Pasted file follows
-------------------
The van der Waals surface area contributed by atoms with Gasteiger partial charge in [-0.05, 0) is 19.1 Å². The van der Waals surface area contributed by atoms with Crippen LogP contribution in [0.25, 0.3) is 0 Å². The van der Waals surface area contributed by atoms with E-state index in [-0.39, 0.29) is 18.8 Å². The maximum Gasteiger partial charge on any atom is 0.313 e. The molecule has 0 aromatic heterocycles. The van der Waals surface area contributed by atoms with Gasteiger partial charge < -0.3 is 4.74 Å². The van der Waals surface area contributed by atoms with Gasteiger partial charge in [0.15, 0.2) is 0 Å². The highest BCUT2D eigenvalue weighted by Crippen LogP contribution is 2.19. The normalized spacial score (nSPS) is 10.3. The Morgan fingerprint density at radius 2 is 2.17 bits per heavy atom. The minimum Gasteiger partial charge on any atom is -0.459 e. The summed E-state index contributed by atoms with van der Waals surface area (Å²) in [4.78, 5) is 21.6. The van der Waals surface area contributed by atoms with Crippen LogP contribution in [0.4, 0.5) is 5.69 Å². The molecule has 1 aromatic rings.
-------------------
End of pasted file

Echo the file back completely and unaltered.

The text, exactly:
The van der Waals surface area contributed by atoms with Gasteiger partial charge in [-0.05, 0) is 19.1 Å². The van der Waals surface area contributed by atoms with Crippen LogP contribution in [0.25, 0.3) is 0 Å². The van der Waals surface area contributed by atoms with E-state index in [-0.39, 0.29) is 18.8 Å². The maximum Gasteiger partial charge on any atom is 0.313 e. The molecule has 0 aromatic heterocycles. The van der Waals surface area contributed by atoms with Gasteiger partial charge < -0.3 is 4.74 Å². The van der Waals surface area contributed by atoms with Gasteiger partial charge in [0.15, 0.2) is 0 Å². The highest BCUT2D eigenvalue weighted by Crippen LogP contribution is 2.19. The normalized spacial score (nSPS) is 10.3. The Morgan fingerprint density at radius 2 is 2.17 bits per heavy atom. The minimum Gasteiger partial charge on any atom is -0.459 e. The summed E-state index contributed by atoms with van der Waals surface area (Å²) in [4.78, 5) is 21.6. The van der Waals surface area contributed by atoms with Crippen LogP contribution in [0.4, 0.5) is 5.69 Å². The molecule has 1 aromatic rings.